MacLeish & Magee

Archibald MacLeish's J. B. opened on this day in 1959, running on Broadway for a year, earning several Tonys and then a Pulitzer. In Macleish's reworking of the Book of Job, J. B. is made to lose all - wealth, children, reputation, world-view - in order that he might find true belief. In the end, having worked through anguish and given up on either intellectual understanding or religious faith, he finds what comfort he can in the arms and counsel of his wife:

         You wanted justice, didn't you?

There isn't any. There's the world....

Cry for justice and the stars

Will stare until your eyes sting. Weep,

Enormous winds will thrash the water.

Cry in sleep for your lost children,

Snow will fall....

You wanted justice and there was none-

Only love.

On human love alone, J.B. must

    henceforth pin his hopes:

 

Blow on the coal of the heart.

The candles in churches are out.

The lights have gone out in the sky.

Blow on the coal of the heart

And we'll see by and by....

 

That a hit could come from a verse drama based on the Book of Job surprised everyone, though MacLeish apparently took it in stride. He set his play in a circus tent, and biographer Scott Donaldson reports that when the poet-playwright got his fifteen minutes of fame on the NBC Today show, he was prepared:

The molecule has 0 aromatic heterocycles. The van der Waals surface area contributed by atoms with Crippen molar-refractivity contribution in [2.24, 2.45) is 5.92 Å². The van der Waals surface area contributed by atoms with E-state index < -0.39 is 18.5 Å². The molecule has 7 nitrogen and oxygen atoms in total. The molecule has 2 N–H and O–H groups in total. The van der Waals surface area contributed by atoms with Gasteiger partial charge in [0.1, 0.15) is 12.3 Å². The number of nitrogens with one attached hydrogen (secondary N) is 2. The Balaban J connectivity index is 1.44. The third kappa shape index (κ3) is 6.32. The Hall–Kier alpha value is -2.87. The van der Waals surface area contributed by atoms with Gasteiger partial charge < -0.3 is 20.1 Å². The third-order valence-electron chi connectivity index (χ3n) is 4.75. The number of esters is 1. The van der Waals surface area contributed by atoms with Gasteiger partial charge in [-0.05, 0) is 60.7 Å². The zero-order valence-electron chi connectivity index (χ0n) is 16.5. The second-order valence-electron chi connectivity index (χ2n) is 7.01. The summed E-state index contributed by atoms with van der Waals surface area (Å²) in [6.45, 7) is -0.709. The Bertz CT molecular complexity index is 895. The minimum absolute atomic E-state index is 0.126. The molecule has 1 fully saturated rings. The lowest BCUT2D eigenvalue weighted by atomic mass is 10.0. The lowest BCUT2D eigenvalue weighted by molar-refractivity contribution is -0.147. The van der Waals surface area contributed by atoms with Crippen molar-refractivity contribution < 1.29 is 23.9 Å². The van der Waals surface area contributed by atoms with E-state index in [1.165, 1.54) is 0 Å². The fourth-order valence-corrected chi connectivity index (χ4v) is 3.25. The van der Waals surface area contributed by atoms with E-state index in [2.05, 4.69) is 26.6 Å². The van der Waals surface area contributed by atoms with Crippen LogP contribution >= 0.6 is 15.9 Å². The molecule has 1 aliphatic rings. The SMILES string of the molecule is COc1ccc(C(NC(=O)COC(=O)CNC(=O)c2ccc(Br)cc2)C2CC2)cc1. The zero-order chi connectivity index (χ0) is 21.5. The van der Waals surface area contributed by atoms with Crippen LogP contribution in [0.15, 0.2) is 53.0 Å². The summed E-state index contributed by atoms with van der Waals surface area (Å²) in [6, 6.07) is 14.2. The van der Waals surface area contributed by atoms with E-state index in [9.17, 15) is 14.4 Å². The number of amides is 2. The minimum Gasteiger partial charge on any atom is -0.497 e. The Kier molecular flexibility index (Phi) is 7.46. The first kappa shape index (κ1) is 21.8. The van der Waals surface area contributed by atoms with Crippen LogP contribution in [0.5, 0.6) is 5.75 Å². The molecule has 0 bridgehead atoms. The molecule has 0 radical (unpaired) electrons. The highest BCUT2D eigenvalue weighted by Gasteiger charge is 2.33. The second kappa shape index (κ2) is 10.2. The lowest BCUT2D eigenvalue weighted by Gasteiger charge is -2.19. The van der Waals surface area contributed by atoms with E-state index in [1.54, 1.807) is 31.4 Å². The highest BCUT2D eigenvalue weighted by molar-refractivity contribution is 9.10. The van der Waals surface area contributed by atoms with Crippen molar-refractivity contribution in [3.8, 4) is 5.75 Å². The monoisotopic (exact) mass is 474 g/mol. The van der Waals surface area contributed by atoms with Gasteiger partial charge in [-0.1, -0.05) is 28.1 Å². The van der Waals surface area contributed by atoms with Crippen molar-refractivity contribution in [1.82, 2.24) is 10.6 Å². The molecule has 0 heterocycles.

<blockquote>

Under the circumstances, it did not bother him that he was preceded by Miss Florida and followed by a trained porpoise, nor that the network broke for a commercial just as he was trying to explain J. B.'s response to the Voice of God.

 

 

 

"I am enclosing a verse I wrote the other day. It started at 30,000 feet, and was finished soon after I landed."

 

John Gillespie Magee Jr. died on this day in 1941, one of the first American casualties after the U. S. entered WWII. The verse enclosed with his letter to his parents the previous September is the famous "High Flight," which Magee began to compose while test-flying a Spitfire V. Magee's parents were living in Washington D. C. at the time, and Archibald MacLeish was the Librarian of Congress there. MacLeish encountered the poem, included it in a "Faith and Freedom" exhibition in February, 1942, and "High Flight" soon had international popularity:

 

...Up, up the long, delirious burning blue

I've topped the wind-swept heights with easy grace

Where never lark, or ever eagle flew -

And, while with silent, lifting mind I've trod

The high untrespassed sanctity of space,

Put out my hand, and touched the face of God.

 

 

Donna Tartt's The Goldfinch is the winner of the 2014 Pulitzer Prize for Fiction. James Parker calls this Dickensian coming-of-age novel "an enveloping…

advertisement
Books, CDs, DVDs to know about now
Poems That Make Grown Men Cry

And women too.  Luminaries from Colin Firth to Nick Cave and Jonathan Franzen chose the poems that bring them to tears, and the result is a stunning collection of poignant verse from writers like Auden, Whitman, Bishop, Larkin, Neruda and many others.  Warning: choking-up hazard.

The King of Pain

Trapped beneath his entertainment system, reality TV mastermind Rick Salter reflects on his life and tries to piece together the events of the previous evening. Seth Kaufman’s romp is an outrageous meditation on pain and entertainment in a deranged world in which the two are often interchangeable.

The Good Inn

Frank Black, frontman for the Pixies, has written a transgressive historical fiction with shades of Thomas Pynchon (focused as it is on the history of explosives and cinematic pornography), all set in a hallucinatory Edwardian Europe.